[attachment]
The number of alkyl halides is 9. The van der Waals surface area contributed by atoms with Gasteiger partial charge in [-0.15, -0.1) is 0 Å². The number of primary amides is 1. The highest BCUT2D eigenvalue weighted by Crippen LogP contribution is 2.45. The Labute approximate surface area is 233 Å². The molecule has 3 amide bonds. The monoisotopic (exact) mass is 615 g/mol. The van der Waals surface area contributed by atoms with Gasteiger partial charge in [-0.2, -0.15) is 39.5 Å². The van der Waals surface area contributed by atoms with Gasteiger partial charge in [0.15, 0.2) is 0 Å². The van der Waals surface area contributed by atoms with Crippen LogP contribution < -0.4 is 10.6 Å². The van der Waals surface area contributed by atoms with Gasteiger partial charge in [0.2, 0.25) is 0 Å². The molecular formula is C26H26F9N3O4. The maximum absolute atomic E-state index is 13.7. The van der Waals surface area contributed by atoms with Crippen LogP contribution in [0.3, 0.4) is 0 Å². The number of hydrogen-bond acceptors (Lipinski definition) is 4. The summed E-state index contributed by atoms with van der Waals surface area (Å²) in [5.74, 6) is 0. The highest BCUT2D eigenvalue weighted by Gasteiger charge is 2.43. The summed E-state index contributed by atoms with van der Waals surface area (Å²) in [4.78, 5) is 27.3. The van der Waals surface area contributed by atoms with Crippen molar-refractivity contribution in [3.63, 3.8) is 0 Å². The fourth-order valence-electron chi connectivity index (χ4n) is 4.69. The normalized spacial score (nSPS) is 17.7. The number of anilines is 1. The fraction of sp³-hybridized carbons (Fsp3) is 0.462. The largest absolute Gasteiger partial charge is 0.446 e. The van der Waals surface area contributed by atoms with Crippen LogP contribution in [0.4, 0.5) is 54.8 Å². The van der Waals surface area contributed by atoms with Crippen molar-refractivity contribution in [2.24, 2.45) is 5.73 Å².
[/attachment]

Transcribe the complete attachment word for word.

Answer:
The number of alkyl halides is 9. The van der Waals surface area contributed by atoms with Gasteiger partial charge in [-0.15, -0.1) is 0 Å². The number of primary amides is 1. The highest BCUT2D eigenvalue weighted by Crippen LogP contribution is 2.45. The Labute approximate surface area is 233 Å². The molecule has 3 amide bonds. The monoisotopic (exact) mass is 615 g/mol. The van der Waals surface area contributed by atoms with Gasteiger partial charge in [-0.2, -0.15) is 39.5 Å². The van der Waals surface area contributed by atoms with Gasteiger partial charge in [0.15, 0.2) is 0 Å². The van der Waals surface area contributed by atoms with Crippen LogP contribution < -0.4 is 10.6 Å². The van der Waals surface area contributed by atoms with Gasteiger partial charge in [0.2, 0.25) is 0 Å². The molecular formula is C26H26F9N3O4. The maximum absolute atomic E-state index is 13.7. The van der Waals surface area contributed by atoms with Crippen LogP contribution in [0.3, 0.4) is 0 Å². The number of hydrogen-bond acceptors (Lipinski definition) is 4. The summed E-state index contributed by atoms with van der Waals surface area (Å²) in [5.74, 6) is 0. The highest BCUT2D eigenvalue weighted by Gasteiger charge is 2.43. The summed E-state index contributed by atoms with van der Waals surface area (Å²) in [4.78, 5) is 27.3. The van der Waals surface area contributed by atoms with Crippen molar-refractivity contribution in [3.63, 3.8) is 0 Å². The fourth-order valence-electron chi connectivity index (χ4n) is 4.69. The normalized spacial score (nSPS) is 17.7. The number of anilines is 1. The fraction of sp³-hybridized carbons (Fsp3) is 0.462. The largest absolute Gasteiger partial charge is 0.446 e. The van der Waals surface area contributed by atoms with Crippen LogP contribution in [0.4, 0.5) is 54.8 Å². The van der Waals surface area contributed by atoms with Crippen molar-refractivity contribution in [2.24, 2.45) is 5.73 Å².